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THE SILVER BLADE.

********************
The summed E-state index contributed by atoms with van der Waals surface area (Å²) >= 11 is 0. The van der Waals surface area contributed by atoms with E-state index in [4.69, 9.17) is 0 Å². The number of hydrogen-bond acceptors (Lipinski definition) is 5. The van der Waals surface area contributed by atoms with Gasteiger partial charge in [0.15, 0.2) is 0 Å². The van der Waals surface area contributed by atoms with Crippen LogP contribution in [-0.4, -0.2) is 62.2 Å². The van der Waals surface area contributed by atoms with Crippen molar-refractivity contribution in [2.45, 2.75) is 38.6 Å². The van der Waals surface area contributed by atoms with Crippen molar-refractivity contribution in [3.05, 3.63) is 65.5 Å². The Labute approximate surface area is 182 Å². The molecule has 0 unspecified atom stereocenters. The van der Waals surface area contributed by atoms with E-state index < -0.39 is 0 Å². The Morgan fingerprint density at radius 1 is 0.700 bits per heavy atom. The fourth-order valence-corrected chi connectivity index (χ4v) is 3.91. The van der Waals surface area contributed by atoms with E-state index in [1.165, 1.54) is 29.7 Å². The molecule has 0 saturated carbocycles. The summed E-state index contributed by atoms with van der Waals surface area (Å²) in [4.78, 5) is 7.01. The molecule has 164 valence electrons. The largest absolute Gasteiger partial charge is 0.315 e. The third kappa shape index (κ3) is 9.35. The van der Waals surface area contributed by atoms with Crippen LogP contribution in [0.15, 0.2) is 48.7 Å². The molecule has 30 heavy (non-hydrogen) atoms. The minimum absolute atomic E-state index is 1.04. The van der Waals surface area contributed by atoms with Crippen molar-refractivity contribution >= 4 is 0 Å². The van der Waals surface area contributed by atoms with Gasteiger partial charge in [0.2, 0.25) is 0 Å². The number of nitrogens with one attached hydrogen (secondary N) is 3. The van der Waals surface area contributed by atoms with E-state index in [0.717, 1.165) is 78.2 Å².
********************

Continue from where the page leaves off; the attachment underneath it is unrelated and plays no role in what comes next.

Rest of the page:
999999 J OFFICIAL PAPKB J OF KOOTENAI £ OOCNTY, 99999999999999 COMMERCIAL PRINTING OP ALL KINDS. > 8 * IDAHO. » * \ NO. 25. f 1.50 PER YEAR. RATHDRUM, IDAHO, SATURDAY. OCTOBER 6, 1900. VOL. VI. PROFESSIONAL CARDS EDWIN Me BEE, Attorney at Law, RATHDRUM, IDAHO. JOHN B . C O ODB attorney at law 1 at Rathdrum and Coear d* Alene Oftlces Oscar C. Stone i attorney-at-law COEUR D'ALENE, IDAHO Special attention given Land OfHee practice in | der, that L„,. I = of to i II FREE BUS EUROPEAN PLAN. Hotel Cadillac EDGAR K. SCHMITT. Prop. Newly Fitted. First Class. Phone Main 718. 410 RIVERSIDE AVE., SPOKANE, WASH. SCHOOL BOARDS Can save money for their district by purcnaslngschool furniture from me. I HANDLE EVERYTHING Required lu a schoulroo ui Write fur Prices. J. C. BRADY, Rathdrum, Idaho. COLLEGE NORTHWESTERN BUSINESS Powell Block, oppofilte Review building', Spokane, Wash. Public Opinion and Patronage pronounce it BY A, , jLeAI)ING EDUCATORS. BANKERS and MERCHANTS THE BEST INDORSED FOUR COURSES OF STUDY CIVIL SERVICE, COMMERCIAL, NORMAL, SHORTHAND AND TYPEWRITING. ra I M1 This College will continue to do the highest grade of work with additions to the teaching force, wilh facilities increased, with accommodations improved and with the name push and progressive spirit that have given it the leading position. You will probably atteud hut one Commercial School. It puys to se ed tho best. Will occupy an entire building after Nov. 1st. Send for prospectus. Address, E. H. THOMPSON, Principal. F. SWANSON, WASHINGTON H. P. WHEEL. MONUMENTAL AND CUT STONE WORKS Manufacturers and Dealers In AND Cemetery and Building Work of Every Description. Offlce and works, 1508 to 1530 Second Avenue, corner Maple st. N. P. R. R. Tracks SPOKANE. WASHINGTON. MARBLE GRANITE THE BLAIR fSu><5ii\(:<6<£ College Business Methods, Bookkeeping, Typewriting, Shorthand, English, Telegraphy, Assaying MODERN METHODS. MODERN TEACHERS. VW~ Five Hundred Students Enrolled During Past Year. SEND FOR I89D CATALOGUE H. O. BLAIR, A. B., Principal. # Subscribe for the Blade p ( WENZ, M. D., Idaho I RATHDRUM. IDAHO pSKTlSTRY • ss In all Its latest branches by DR. D. F. HOLLISTER i EXAMINATION FREE RATHDRUM IDAHO James graham ATTORNEY-AT-LAW. i • Notary Public. Coeur d'Alene City, II 11 ' ed Philadelphia, Oct. 1.—Late developments show that the efforts to bring about a hur ried settlement of the big coal miners' strike are still in a chaotic condition, While there is every surface evidence of honest intention on the part of the mine owners and operators to grant the more important demands of the mine-workers, the difficulties in detail in reaching the basis of a settlement grow more confusing, In a conference at Wilkesbane, an iin portant residential point of mining, rail road superintendents, big individual mine I operators and mine foremen were culied in to take part in the discussion. The | foremen were questioned regarding pow der, dockage, etc., indicating that the operators were endeavoring to reach a common ground where justice would be found for each side. So far as cau be learned no definite conclusion was reached, The general opinion among those in a position to comprehend the differences is that the settlement of the strike is yet re L„,. At. interests in».lv«i seemed to be willing to reach an early settlement, and concessions, it is under stood, will be readily accorded by both I sides m the controversy. - r The strike leaders are cautious in their movements, but so far as can be learned = have not taken the ground that trick*, y was being played, a precautionary notice of which point they had previously sent to all the strikers. It lias now appar eutly settled itself down to a common sense discussion of the differences The strikers made big gains today_ in continued°at^ work* The Markle emploi continued at work, lhe Maikie en I'O'es arbitration 1 was not°to be further^consid aibitiation was not to be further con finn i,Mts D ftve y .nines ne!"lSton hîvc i lined Lhe strikers that they concluded II DIM W is no further advantage to he ob Re.1 W tliir £ uereeinent that the would continue at work peudiii*' urbi tiati.m of their differences which had been tiation of bee the ec-neral grievanees'of the^Tnit.-d Mine " This was their eseaue from the II« entire regien tranquil jeelor day, and Gen. Gobin, in command of the STRIKE LEADERS COURTEOUS. Mine Owners Seem Ready to Arbi trate Now—Troops Have Been Seat Home—Is a Very Orderly Strike. men Workers. three regiments of state troops in Schuyl kill county, concluded that the soldiers only idling away their time, and he informed the sheriff that he w'ould send the regiments home today b were of one The strike leaders continued their cam paigning by a mass meeting today, and many who have been working joined their ranks. There were today more iule mine workers than at any time since the strike began. Raised Wages. Philadelphia, Oct. 1.—The following notice bearing date of October 1 has been posted in the vicinity of all the collieries of the Philadelphia & Read ing Coal and Iron company in the an thracite region: "Philadelphia, Oct. 1.—This com pany will pay an advanCè of 10 per cent on the wages of all men and boys employed at its collieries. This ad I vance takes effect today. " R. C. LUTHER, " General Superintendent." Beneath this notice another was posted which read as follows: " Fellow Mine-Workers, United Mine Workers of America: Do not pay any attention to this notice posted by Mr. Luther of the Philadelphia A Reading Coal and Iron company but wait until you hear from President Mitchell of the United Mine-Workers of America, or until you have decided by your own locals what Is right for you to do. " C. B. POTTER." Mr. Potter is an officer In the district branch of the United Mine-Workers of America. At Shamokln. Shamokln, Pa., Oct. 1.—Notices were posted here today by the Philadelphia A Reading Coal and Iron, company to the effect that beginning with tomor advance of 10 per cent on the row an net wages of all men and boys would obtain. While some strikers said they were ready to go to work in the morn ing, others hold that it would not be wise to act until President Mitchell had issued official notice as to the course the men should pursue. Interest is manifested as to whether the Reading company's oolHerles will be able to work tomorrow, irrespective of the recognition of the Mine-Workers union by the mine operators. Will Arbitrate Now. Scranton, Pa., Oct. 1.—At every col liery In the anthracite region a notice will be posted Tuesday morning an nouncing a 10 per cent increase In wages, based on the present scale, to be effective October 1, and that the opera tors will arbitrate any grievances with the employes. London, Oct. 2.—A dispatch horn Lord Roberts says: "Rundle's troops in the Bethlehem dis trict have recaptured from the Boers a mountain battery gun lost at Nicholsen s # I nek, and also 65,000 rounds of Martini I Henry ammunition." '1 Spokane Exposition Opened. The Spokane Industrial Exposition opened its doors promptly on time Tuesday afternoon at two o'clock. Among all the other attractions 'at tho Exposition this year, and there are many of them, the one first mentioned, most often spoken of and moBt enjoy ed was the music of the royal marine band of Italy. A large crowd was present at the ope ning of the big fair. The band led a procession which marched down River «*de avenue amid the cheers of the peo Pie. Next to the band came the God dess of Plenty. Miss Lula Kirby, the ter choice of Ne* Perce county, Idaho, official which last year won the first prize for the best exhibition of fruits, grains, evs. grass seed, roots and vegetables. She made rode in the same carriage which was presented to Abraham Lincoln by the business men of New York city after his second election. Her costume and that of her attendants was of the co lonial style. On reaching the grounds the Goddess oI Plenty and her retinue halted at the tice pavllllon and the band proceeded the Goddess and her »tendants, then enter- u ed the pavllllon, and as she ascended to the platform, a chorus made up of 1000 idenl children, selected from the beet voices ed l n the public schools above the fourth and grade, saluted her with the opening t» 81 " 8 of the grand chorus. This chorus p, tb. direction .. Dr. R. A. u Heritage. Following the rendition of the open opening ode, which formally opened phnriiR ,fV|A ßnddPRft ünnouncpd thfi oSne redewhich formaUyonened ' ®° d ®LrtrUdExS on ^ils P ^anes I^u^al Exp^ition Tills 1L , °J®th^^ikaneelocuUonistand Dunstan the Spokane elocutionist, ana uaMimunn. it Gathered at m ' manda t e 's call Greetln(f here your Goddess brings eu, while the lovous welcome rings ^ pleasures you will And Treasures rare In form and kind, er ains and fruits so fair Ores from old earth's hidden lair, Dances tripped by dainty feet Music granTand songs most sweet. These your Goddess gives to thee, For your pleasures, full and free. Take them, use them for your cheer, Emblems of a bounteous year. Thus let gladness have full sway And our festal day . 'The ode was followed by the opening address by Dr. E. D. Olmsted, president the «tiblM are concerned is Inlly np to those of former years ana In some re is better. In the agricultura and fruit departments the exhibit he from Nez Perce county, under the charge of the Hon. Thomas C. Kirby, is ver y ' 8r K® and contains about every thing which can be raised in the North temperate zone. But a striking change In the agricultural department is the large number of exhibitors who are competing for the different prizes offered for the best Individual exhibits of farm and fruit exhibits. There are many more of these than ever before and they are much better. This Is one of the striking features of the agricul tural departments. The mineral departments Is ail that It was last year, with many new camps represented. This Is one of the best and most important parts of the big show. A poultry department and ma chinery department are interesting sections. But the attractions at the Exposition which brings more people and which holds them there longer and causes more admiration than anything else and everything else is the band. Such a musical organization never before came west. equally admired by the best musicians and by those who do not pretend to be musicians or judges of music. There are forty members of this band and In cluded in that number are a dozen so loists which makes a very attractive I the an per ad was any Mr. of own of It la a wonderland; Is part of the program. Outside of the band, the biggest at traction at the Exposition Is Atlantis, the globe and Are dancer and juggleress who Is the greatest In her line ever seen In America, moving about the stage on a globe is exceedingly clever and interesting. Another of the best turns at the Ex "Ne Her unique dance while were to the position Is that of Little Nero, ro" is the cutest little acrobat and slack wire performer In the country. He is only 4 years old and about three feet high, yet with his father he carries out a regular professional act. The Sisters Waterman in rag time music and dancing are very line In their line and are considered one of The Malvern would they morn be had course will col notice an In be opera with the best attractions. Bros, are excellent too, In fact the en tire programs are better than at any former Exposition. The reduction of the price of admis sion to 15 cents, Is making a big hit Let America Act a* Bled la tor. Washington, Sept. 30.—The Chinese minister, Wu Ting Fang, today expressed his strong approval of the suggestion by U Hung Chang that the United State* act as mediator for the settlement of the entire Chinese question. The minister much gratified at the favorable character of the advices from China. was Lord dis a s In England the Federation of Master Builders have organized a Foreman's Union which they propose to support and sustain. '1 OF I WAR IN on and chains logs Washington, Oct J.-The Chinese minis ter has delivered to the state department official coniirmantion of the degredation of Prince Tuan and many other Chinese lead evs. The folowmg official statement is made as to Munster Wus dispatch: "A cablegram received from Director General Sheng at Shanghai stales that by imperial edict, issued ou September 25, Prince Chwang, Prince Yih, secondary Princes Tsai Lieu and Tsai-Ying ate de prived of all their lespecliie tanks and ullices; that Prince Tuan is deprived of uf tice and is handed over to tile imperial clan , which shall consult and decide upun u penally, and his salary is to be . popped; that Duke Tsai Lan and the pres idenl , of the censoiute Ying uien, are hand- *» ed over t0 the said board, who shall consult and dec j de upon a severe penalty ; and that Kang- y i, assistant grand secretary and p, eslden t 0 f the civil board, auu olio-isu u ,„„, , oi; , c.d m«nt, are handed over to the board oi •s, who shall consult and decide upon ® * * . . . Ala,,sler W u s information appears to P uL al re8t aU , l ,,est '° US i,s l0 U1 ? taUdt lUe 1L , actiolliUy element, beaded by i'rinee luan > alld iududh '« tl,c l n ^ nl ol lhe ucnsorate and of the boarü of punishments. it shows, moreover, that the punishment ol Tuan is mo,e sevele thau h,Uleno report eu, as he is removed from office, a fact not slated in the previous dispatches. The elan court is directed also to decide upon a '^vere penalty ' in addition to the loss of office and servants. The stale department received a dis patch from Minister Conger announcing the departure of the Russian legation from I'ekin. Heyond this there was little addi tioiial hearing on the Clunesh situation. It was s.uted ollieially that the reported l'ïem-h note to the powers regarding the opening of iiegutiaiiuiis mid periuaneut disarmament of the Chinese had been re eeived. If it true that a note lias DOWNFALL OP THE BOXERS. I lng 27, Imperial Edict Commands the Pnn tahnient of the Leaders of the Ootlireuk— 1 Tuan Deprived of His OfHoe—Number of Other HI all Of ficials Are to Be Sacrificed. I been sent it is said that the proposition for autkorUj «I t,.„„ ... lutiou. ' Thus far there has been no protest on the part rf this government against the „ppo.mmH.t of lung-lu as one of the ^ idl iese commissioners. The state deparl mellt j s inclined now to think that he is not as culpab | e as the first reports indi caled be In so ed Cbi-hNin n Prisoner. Shanghai, Oct. 3.—Chi-hsin, a member of the tsung li yaiuen, of notorious anti-for eign tendencies and a patron of the Boxers, has been captured in the imperial city by the Japanese. His fate has not yet been decided upon. Chung Stays la Tientsin. Shanghai, Oct. 3.—Li Hung Chang has abandoned his decision to proceed to Pekin and «ill, it is announced, begin negotia tions with the Russian minister to China, M. Do Giers, on the latter's arrival at Tientsin. General Chaffee has designated the Ninth infantry, the Third squadron of the Sixth cavalry and Battery h to remain at Pekin. He estimates it will take a month to get the American troops out of China. Killed In a Saloon. Phoenix, Ariz., Sept. 29.—A special from Congress says: day night John Lee, a deputy sheriff, shot and killed Charles Thompson at the lat ter's saloon. Lee attempted to withdraw Horn a poker game after winning $50. Thompson was loser and objected, but Lee instead took the money and arose from the table. Thompson went behind the bar Is At Octave Thurs ... J and got a shotgun. Lee thereupon fired and killed Thompson instantly. Washington, Oct. L—The annual report of Third Assistant Postmaster General Madden for the fiscal year ending June 30, 1900, which is soon to be published, will show that the total number of postage stamps of all kinds, including ordinary stamps, postage due stamps, stamped en velopes and postal cards, reached the enor total of five and one-third billions, valued at $08,000,000, an increase of over| -100,000,000 stamps over the preceding snicide at Seattle. Seattle. Wash., Oct 1.—Elizabeth A. at is Ex An Knorniou» Sale of Stamps. is feet out In of 111« MIS year. en any Langley, 24 years of age, wife of a Dawson theatrical man, committed sui cide at her home in thlB city by drink ing carbolic acid. The case is a mys tery. She leaves three little daugh ters here. Her husband Is in the north by the Only One for Acquittal. Chicago, Sept. 29,-The jury in the trial Uojd J Smith, ct Ulare cancel warehouse receipts, failed to agree and was discharged. The jury, which has h««« .„fine Thumday .«o., .t<»d for conviction and 1 for acquittal. | ' I was The Greenwood Miner has the label of the Typographical Union at its mast Lon* Rolled Upon Them. Carters, Cal., Sept. 30.—In an accident on a logging railroad today W. Q. Dupey and Gus Heder were killed. The binding chains on a load of logs loosened and the logs rolled over the men. . -"ff® ^ *» d * ** n „ ___ L J*®. R . ' _ , , . . , . - ^ « nnmlMf _ — Ä ii known mmbw ® Of who MAIOBlt IIAtllfiltT ODQ fOjOyi an en viable reputation for bis starling honesty and uprightness of ohanoter. He t J old hi< P ,t, ry ot mireculoss re lief and cure to a reporter recently and lt i§ a gto _ #f KTCttolt inti,,». ol H # eaidl '<i waa suddenly taken efsk in the spring of 18t5. The pain was intense, Tfcj deetav *M hastily aummoned. a He pronomend *ny case one of gravel of „ d , aid that the pain - era. . caused by the passage of a stone from the kidney* t # the bladder. I doctored with him for tbiee months, but was not benefited. Frequently, ono* a week, I would have a bad spell of two or three daye duration, during whloh I su tiered an told agony. the Finally I went to Mankato and consulted a epeoialiet. He stated t t re- 1 did not have gravel, but thought it lias was rheumatism of the stomaoh. I for oontinued to visit him until the end * ) * St. Petersburg, Oct 1.—The follow lng dispatch, dated Pekin, September 27, has been received from M. De Glers, Russian minister to China: " In accordance with orders from the highest quarters, I am leaving for Tien-tsln with the whole legation." ESCAPED DEATH. THE UNUSUAL EXPERIENCE GRANTED LE ROY BOWEN. atvsn Up to Die by Four Doctors ■ of m garions Complication of Diseases —Mow Ho Saved Himself tbs Enterprise, Maplston, Klan. oontinued to visit him until the end * ) * ' tot ufone'w«kVr I better but m o ^ leg. .welled up ana 1 waa worse man "Th* dootor laid my casa before the faculty of Rush Medical Oollege, Chi cago, and it was deoided that I had neuralgia ol the stomaoh. I was treat ed for that until December, but contin ued to grow worse. Then the dootor ■aid, 'I can't do yon any good. All the help I know for yon is an opera tion.' 'Very well,' I replied, 'go on and operate if that is left for me.' This was on Sunday. The time of the operation was set for Tuesday. My ohildren were sent for, and I prepared for the worst. "The appointed time oame; the four doctors present examined me for two hours, then they retired and consulted for the same length of time. They oonolnded that they did not know what ailed me. The head physician asked permission to 'cut,' as he expressed lt, 'and find ont.' I asked how big a place he wanted to ont. He said 'he thought four inches far enough.' I knew enough not to allow any such hide-and-seek game to be played with me, eo the operation did not occur. I continued under the dootor's care, but considered hopeless. I my case was made my will, balanced my aooonnts and made every preparation for death. "I oontinued to grow steadily worse. Day after day was pamed in intense As a last resort I told my agony. hired man to bring me, the next time J he went to town, a box of Dr. Wil 1<>m „ , pjjjg f or p a le People. I had read considerable about them and thought I would try them. Immed iately after beginning the use of these _ illa j commenced to feel better, 0r|t| j one pill three times a day. bn t increased the dose to three pill« tllre# times a day. In two weeks I WM ont 0 f bed and around, i.j„ dve wee ks I took a trip to Man ^ at e, but this trip was a little beyond my length and I came home and had jq go t 0 bed. I again began the nse of tbe p ii| a . The effect was as before; in four dayi i wa a on my feet, and have been there ever since, thanks to Dr. Williams' Pink Pills for Pals People, j hereby certify the above statement is true, to the best of my knowledge LE ROY BOWEN. J. A. Biddeson, Mrs. At a and belief. swer any Witnesses: Le Roy Bowen. Mr. Bowen's postofflee address is Beauford, Minn. He will gladly an inqniriea to those enclosing ■tamp for reply. . ... It was nature's own remedy trial sceompHshed this cnre oauie^by im t.Vj. Fills for ra v vegetable | by ^ medi ^ 1 pression to be inonrable have auccnmbed to the po ' tent influence of these pills. This uni I versai remedy is sold by all druggists